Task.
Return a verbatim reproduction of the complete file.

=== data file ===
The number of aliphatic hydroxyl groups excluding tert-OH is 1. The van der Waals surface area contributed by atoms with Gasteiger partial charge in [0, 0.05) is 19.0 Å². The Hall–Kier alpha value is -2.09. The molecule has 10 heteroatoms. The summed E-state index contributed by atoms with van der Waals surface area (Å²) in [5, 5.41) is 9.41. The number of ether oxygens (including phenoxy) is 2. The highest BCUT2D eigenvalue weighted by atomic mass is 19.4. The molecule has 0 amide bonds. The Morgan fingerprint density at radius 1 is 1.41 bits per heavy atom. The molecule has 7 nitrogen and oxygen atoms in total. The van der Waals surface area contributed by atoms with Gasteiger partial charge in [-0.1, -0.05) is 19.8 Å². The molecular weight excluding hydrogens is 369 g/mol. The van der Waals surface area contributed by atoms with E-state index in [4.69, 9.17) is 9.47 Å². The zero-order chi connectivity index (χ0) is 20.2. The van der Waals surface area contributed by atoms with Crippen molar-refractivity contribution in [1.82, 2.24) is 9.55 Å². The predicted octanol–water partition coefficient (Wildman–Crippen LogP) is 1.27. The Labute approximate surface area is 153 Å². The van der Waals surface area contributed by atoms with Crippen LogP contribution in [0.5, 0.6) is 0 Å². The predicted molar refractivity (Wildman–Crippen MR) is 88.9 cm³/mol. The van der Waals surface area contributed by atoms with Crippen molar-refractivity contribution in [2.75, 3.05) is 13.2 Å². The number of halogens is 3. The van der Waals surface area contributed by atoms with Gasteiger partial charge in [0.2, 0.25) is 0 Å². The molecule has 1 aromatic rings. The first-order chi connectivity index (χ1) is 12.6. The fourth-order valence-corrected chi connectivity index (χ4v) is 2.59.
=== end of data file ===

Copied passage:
The number of aliphatic hydroxyl groups excluding tert-OH is 1. The van der Waals surface area contributed by atoms with Gasteiger partial charge in [0, 0.05) is 19.0 Å². The Hall–Kier alpha value is -2.09. The molecule has 10 heteroatoms. The summed E-state index contributed by atoms with van der Waals surface area (Å²) in [5, 5.41) is 9.41. The number of ether oxygens (including phenoxy) is 2. The highest BCUT2D eigenvalue weighted by atomic mass is 19.4. The molecule has 0 amide bonds. The Morgan fingerprint density at radius 1 is 1.41 bits per heavy atom. The molecule has 7 nitrogen and oxygen atoms in total. The van der Waals surface area contributed by atoms with Gasteiger partial charge in [-0.1, -0.05) is 19.8 Å². The molecular weight excluding hydrogens is 369 g/mol. The van der Waals surface area contributed by atoms with E-state index in [4.69, 9.17) is 9.47 Å². The zero-order chi connectivity index (χ0) is 20.2. The van der Waals surface area contributed by atoms with Crippen molar-refractivity contribution in [1.82, 2.24) is 9.55 Å². The predicted octanol–water partition coefficient (Wildman–Crippen LogP) is 1.27. The Labute approximate surface area is 153 Å². The van der Waals surface area contributed by atoms with Crippen LogP contribution in [0.5, 0.6) is 0 Å². The predicted molar refractivity (Wildman–Crippen MR) is 88.9 cm³/mol. The van der Waals surface area contributed by atoms with Crippen molar-refractivity contribution in [2.75, 3.05) is 13.2 Å². The number of halogens is 3. The van der Waals surface area contributed by atoms with Gasteiger partial charge in [0.2, 0.25) is 0 Å². The molecule has 1 aromatic rings. The first-order chi connectivity index (χ1) is 12.6. The fourth-order valence-corrected chi connectivity index (χ4v) is 2.59.